Esse artigo recente da Economist (aqui) avalia a “Síndrome” Chinesa:
CHINA’S rise is, by any account, a remarkable story. The world’s most populous country, China represented an outsized share of global output for centuries prior to the Industrial Revolution. As the industrial west rose, China fell behind, then fell further behind amid occupation, revolution, and communist mismanagement. But then, about thirty years ago, China’s luck changed. Its leaders embarked on a path toward liberalisation, and its economy began to grow. Having fallen so far behind, China had plenty of ground to make up, and growth rates soared toward double-digits. It now seems likely that China will cross a symbolic but important threshold sometime in the next decade to become the world’s largest economy.
This growth story isn’t unique. The route from underdeveloped country to rapidly growing economy is increasingly well-trod. From the ashes of the Second World War Germany and Japan rose to become economic powerhouses. The Asian tigers followed, as did countries on the European periphery. China’s present rise is accompanied by strong growth in India, and other periods of catch-up may follow in Brazil or elsewhere in Asia. Africa may find its way into the game, as well.
Comentário sobre o novo livro de Branko Milanovic (aqui) reproduz essa passagem:
“If the U.S. GDP per capita grows by 1 per cent, India’s will need to grow by 17 per cent, an almost impossible rate, and China’s by 8.6 per cent, just to keep absolute income differences from rising,” he observes. “As the saying goes, you have to run very, very fast just to stay in the same place. It is therefore not surprising that despite China’s (and India’s) remarkable success, the absolute income differences between the rich and poor countries have widened.”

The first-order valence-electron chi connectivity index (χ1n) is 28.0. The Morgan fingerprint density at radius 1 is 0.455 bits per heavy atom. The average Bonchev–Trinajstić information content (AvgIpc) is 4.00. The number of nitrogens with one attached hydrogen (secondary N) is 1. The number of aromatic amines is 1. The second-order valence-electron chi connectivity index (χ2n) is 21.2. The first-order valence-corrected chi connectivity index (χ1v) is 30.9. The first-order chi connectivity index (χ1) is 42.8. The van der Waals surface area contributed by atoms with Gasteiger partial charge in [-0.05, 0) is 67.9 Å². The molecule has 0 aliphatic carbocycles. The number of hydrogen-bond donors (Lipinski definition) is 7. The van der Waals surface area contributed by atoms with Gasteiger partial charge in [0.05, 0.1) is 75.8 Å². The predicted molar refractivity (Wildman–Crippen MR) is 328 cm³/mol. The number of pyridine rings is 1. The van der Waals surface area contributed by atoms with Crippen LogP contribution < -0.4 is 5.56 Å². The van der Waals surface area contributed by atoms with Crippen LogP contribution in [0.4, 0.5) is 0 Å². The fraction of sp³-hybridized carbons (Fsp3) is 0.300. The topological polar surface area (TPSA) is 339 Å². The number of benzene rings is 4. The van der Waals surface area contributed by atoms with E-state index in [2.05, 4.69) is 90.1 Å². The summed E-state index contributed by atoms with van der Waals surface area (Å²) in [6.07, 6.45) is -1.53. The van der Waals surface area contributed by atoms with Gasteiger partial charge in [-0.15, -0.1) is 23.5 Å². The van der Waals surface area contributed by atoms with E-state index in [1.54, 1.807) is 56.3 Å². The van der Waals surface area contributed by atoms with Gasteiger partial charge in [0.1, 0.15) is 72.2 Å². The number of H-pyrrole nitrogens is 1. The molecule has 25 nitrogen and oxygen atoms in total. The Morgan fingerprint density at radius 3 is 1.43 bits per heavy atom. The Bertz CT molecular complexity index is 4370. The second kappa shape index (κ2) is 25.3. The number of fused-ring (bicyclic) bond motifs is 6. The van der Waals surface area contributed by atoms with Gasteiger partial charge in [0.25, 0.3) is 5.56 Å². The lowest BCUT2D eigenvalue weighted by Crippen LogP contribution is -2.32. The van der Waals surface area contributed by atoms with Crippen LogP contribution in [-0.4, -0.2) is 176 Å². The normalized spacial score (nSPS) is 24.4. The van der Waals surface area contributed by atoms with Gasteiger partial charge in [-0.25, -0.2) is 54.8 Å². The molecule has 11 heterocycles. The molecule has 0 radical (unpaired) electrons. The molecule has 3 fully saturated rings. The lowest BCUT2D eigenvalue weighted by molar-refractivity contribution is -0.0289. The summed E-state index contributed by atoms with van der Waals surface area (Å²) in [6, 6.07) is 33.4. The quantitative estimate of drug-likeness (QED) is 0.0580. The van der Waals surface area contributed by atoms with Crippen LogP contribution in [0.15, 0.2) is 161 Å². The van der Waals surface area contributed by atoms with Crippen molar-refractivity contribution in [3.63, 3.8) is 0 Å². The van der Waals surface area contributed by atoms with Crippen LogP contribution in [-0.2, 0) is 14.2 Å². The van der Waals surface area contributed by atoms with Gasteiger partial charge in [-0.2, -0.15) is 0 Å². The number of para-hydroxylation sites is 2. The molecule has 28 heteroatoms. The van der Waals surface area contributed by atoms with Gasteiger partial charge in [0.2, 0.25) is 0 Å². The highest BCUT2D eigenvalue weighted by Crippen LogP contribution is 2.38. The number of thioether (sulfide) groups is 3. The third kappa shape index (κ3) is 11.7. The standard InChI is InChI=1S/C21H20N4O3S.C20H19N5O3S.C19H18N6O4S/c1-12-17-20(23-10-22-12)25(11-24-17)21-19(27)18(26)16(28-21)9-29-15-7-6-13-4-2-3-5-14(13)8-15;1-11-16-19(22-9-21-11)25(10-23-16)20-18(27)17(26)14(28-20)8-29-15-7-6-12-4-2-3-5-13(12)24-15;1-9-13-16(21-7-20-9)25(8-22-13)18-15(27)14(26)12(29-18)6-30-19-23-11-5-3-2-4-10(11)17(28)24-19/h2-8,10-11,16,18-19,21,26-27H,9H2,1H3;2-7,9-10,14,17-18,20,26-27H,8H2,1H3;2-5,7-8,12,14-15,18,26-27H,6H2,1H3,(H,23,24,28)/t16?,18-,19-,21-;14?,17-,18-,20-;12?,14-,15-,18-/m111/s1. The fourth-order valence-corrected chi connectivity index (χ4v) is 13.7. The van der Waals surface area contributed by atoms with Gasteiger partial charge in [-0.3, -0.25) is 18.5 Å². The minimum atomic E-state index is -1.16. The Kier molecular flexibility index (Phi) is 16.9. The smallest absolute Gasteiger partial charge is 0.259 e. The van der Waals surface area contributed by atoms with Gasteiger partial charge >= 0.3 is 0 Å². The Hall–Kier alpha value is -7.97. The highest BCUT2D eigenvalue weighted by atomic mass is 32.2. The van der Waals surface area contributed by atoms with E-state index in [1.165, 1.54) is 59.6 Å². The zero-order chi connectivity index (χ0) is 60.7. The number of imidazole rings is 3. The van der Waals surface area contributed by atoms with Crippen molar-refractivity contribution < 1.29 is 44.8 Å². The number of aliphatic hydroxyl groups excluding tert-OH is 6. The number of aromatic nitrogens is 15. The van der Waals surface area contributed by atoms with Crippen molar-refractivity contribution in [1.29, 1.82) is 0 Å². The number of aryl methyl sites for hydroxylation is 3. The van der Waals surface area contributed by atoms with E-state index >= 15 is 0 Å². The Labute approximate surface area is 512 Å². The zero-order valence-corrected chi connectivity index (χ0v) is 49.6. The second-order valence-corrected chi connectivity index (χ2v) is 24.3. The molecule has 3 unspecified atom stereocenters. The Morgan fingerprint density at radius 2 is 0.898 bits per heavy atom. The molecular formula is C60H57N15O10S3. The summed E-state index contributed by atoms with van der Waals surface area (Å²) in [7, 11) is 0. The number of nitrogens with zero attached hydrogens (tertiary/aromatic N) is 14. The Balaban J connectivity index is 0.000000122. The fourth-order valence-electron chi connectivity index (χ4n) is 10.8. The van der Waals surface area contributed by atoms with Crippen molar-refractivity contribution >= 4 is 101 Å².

Notem que ele argumenta em termos absolutos. Em termos relativos a coisa é diferente, como pode ser visto na figura. Coloquei o Brasil a título de comparação. Daqui a pouco a China nos ultrapassa. Mas quem sabe a tendência recente de convergência se mantém?
Já no quesito “risco”, as possíveis fricções entre China e EUA causam preocupação em Davos (aqui):
The Global Agenda Council on Geopolitical Risk, an expert advisory group to the World Economic Forum, told the WEF’s gathering in Davos today that it thinks none of these is in fact the biggest economic worry. It is the rebalancing of global power from established economies to emerging giants. In particular, the group foreshadows “greater political and trade conflict between the United States and China”. Whether it is China’s quest for energy and resource security via investments in Africa or its increasingly muscular defence of its “near abroad”, the potential for proxy wars or even direct conflict looks set to grow.
Felizmente, não é primeira, nem a segunda, vez que vamos nos defrontar com um “rebalanceamento do poder global” desde o fim da 2a Guerra Mundial! Alguma coisa deve ter sido aprendida.